There are moments in life that take your breath away. When you are truly in awe of the power and grace of others.
About a year ago, we put our a call to our community asking for adults living with Duchenne and Becker to consider applying to be a part of our Innagural PPMD Adult Advisory Committee (PAAC). We were overwhelmed by the response we received and were thrilled by the passion, expertise, and qualifications of the applicants. Among those who were selected to serve on the 2015 PAAC was an amazing man named Matt Petrusko. Matt quickly showed himself to be a proud leader within our Duchenne community and made many lasting contributions to our policy efforts and community resources. We tragically lost Matt this Spring. And while our PPMD community and his fellow PAAC members searched to understand the loss of our friend, we unexpectedly gained another. In connecting with Matt’s family at the time of his death, we got to know Matt’s sister Jen. As you will see, Matt and Jen were extremely close and shared a very special bond. But they also shared a unique connection to our Duchenne community as Jen is a Duchenne carrier who manifests physical weakness — and Jen asked whether she could help be a part of Matt’s legacy by launching her service to our PPMD community by serving out the remainder of his term with the PAAC. Yes!
It is my absolute privilege to introduce Jen Petrusko Bauer. Truly. Over the coming months she will be serving alongside our PAAC members and will also be working with our PPMD team as we formalize new outreach efforts to our carrier community. Please help us welcome Jen to our PAAC and watch for more information about opportunities to be involved in programs for our Duchenne and Becker carrier community. To Jen, Matt, and the Petrusko family — thank you for sharing yourselves, your time, your expertise, and your hearts so generously.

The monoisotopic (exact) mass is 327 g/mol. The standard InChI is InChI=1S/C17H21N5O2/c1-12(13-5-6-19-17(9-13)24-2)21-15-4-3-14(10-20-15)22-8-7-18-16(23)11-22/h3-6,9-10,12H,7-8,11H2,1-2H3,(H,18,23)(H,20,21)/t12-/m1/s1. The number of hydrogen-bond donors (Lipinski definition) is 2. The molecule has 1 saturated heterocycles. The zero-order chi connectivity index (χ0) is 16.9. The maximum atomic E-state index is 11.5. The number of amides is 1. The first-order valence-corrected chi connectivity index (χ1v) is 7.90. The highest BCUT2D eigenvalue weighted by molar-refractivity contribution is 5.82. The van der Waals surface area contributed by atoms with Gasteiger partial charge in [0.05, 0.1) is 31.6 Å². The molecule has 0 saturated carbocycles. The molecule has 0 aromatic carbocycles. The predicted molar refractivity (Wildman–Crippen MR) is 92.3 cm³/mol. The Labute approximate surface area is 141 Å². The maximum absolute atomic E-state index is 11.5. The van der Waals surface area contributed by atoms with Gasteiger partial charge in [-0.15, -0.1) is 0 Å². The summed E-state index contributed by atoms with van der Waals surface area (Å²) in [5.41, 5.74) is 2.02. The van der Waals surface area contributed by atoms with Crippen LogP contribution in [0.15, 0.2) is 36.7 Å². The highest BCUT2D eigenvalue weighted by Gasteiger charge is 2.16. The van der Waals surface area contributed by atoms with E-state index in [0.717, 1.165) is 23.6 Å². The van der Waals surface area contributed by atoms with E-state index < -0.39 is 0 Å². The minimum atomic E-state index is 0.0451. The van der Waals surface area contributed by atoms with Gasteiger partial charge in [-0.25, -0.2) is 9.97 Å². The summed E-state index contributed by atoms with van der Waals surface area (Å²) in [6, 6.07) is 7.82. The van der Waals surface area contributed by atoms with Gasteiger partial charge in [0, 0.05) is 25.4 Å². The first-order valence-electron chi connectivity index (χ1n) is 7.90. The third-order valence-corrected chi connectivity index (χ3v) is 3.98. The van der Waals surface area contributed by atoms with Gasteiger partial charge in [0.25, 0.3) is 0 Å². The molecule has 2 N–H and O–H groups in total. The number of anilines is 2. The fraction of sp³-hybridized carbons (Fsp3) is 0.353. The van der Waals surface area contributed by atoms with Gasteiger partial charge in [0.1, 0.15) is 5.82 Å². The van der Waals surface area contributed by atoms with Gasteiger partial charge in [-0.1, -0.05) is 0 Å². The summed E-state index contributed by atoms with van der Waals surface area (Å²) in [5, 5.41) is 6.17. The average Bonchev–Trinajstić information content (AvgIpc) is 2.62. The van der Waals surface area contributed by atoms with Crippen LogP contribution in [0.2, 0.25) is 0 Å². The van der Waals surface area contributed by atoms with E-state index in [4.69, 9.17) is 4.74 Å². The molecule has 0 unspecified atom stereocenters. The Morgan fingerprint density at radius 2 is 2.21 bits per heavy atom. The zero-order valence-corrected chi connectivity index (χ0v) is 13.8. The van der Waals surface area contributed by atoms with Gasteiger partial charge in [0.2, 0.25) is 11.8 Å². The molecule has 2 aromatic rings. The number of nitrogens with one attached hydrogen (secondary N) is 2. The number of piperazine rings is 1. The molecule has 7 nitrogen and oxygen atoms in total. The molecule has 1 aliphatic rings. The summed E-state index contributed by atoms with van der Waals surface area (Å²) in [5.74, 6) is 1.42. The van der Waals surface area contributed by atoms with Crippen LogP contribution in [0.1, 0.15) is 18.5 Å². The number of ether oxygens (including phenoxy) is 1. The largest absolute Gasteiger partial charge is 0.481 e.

Meet Jen Petrusko:
My first blog post is dedicated to my brother, my friend and my hero Matt Petrusko. Matt was taken from me on Sunday, May 10, 2015. It was the day that changed my life forever. It was the first day of my life without him. My Matt fought Duchenne Muscular Dystrophy with such bravery for over thirty years. He battled that wretched disease until his last breath on this earth.
Matt taught me so many things in his short life, but the most important thing he taught me was how to fight. In 2010, I was diagnosed as being a manifesting carrier of Duchenne Muscular Dystrophy. It meant that the muscle weakness I was experiencing was a result of me having the same DMD gene as my brother. After finding out this news, I was devastated. I was having a hard time participating in life. I would go to my parents house everyday and cry. The second I started to get upset Matt would tell me that it would be ok. For months, I would hear my brother saying if I can do this you can too. He said he knew my life would be harder but there is nothing you can do but fight.
Finally after a long six months, I started to believe him. At that point, I decided I would fight this muscle weakness and not let it stop me from having a normal life. I began IVF treatments to have a healthy child. During the entire process my brother was my source of strength during many of the tough days. I found a card he wrote to me the day after his death. He wrote that he prayed for me and my baby every day during IVF and my pregnancy. We had a healthy girl and Matt was so happy for me. He loved my Kate so much. He saw her daily since I am unable to lift her and needed my mom's help to care for her. Kate laid in his arms as a baby, hugged his legs when she was able to stand, and got him his slippers when she became a toddler.
My daughter had the privilege of knowing her Uncle Matt for two years, seven months, and three days. I will never ever let her forget him. At this point in my journey, I have significant muscle weakness and have difficulty doing many tasks most people would take for granted. I am still mobile but I have no idea what the future holds for me. Matt helped me realize I can't waste precious time and dwell on the what-ifs of the future. After almost four months of grief, sorrow and regret it's now time for me to use my energy for something positive.
Last month, I had the honor of joining the PAAC group for the remainder of my brother's tenure. It is now my job to fight for myself and my brother's amazing legacy. I look forward to meeting and getting to know all the amazing individuals who are also fighting this terrible disease.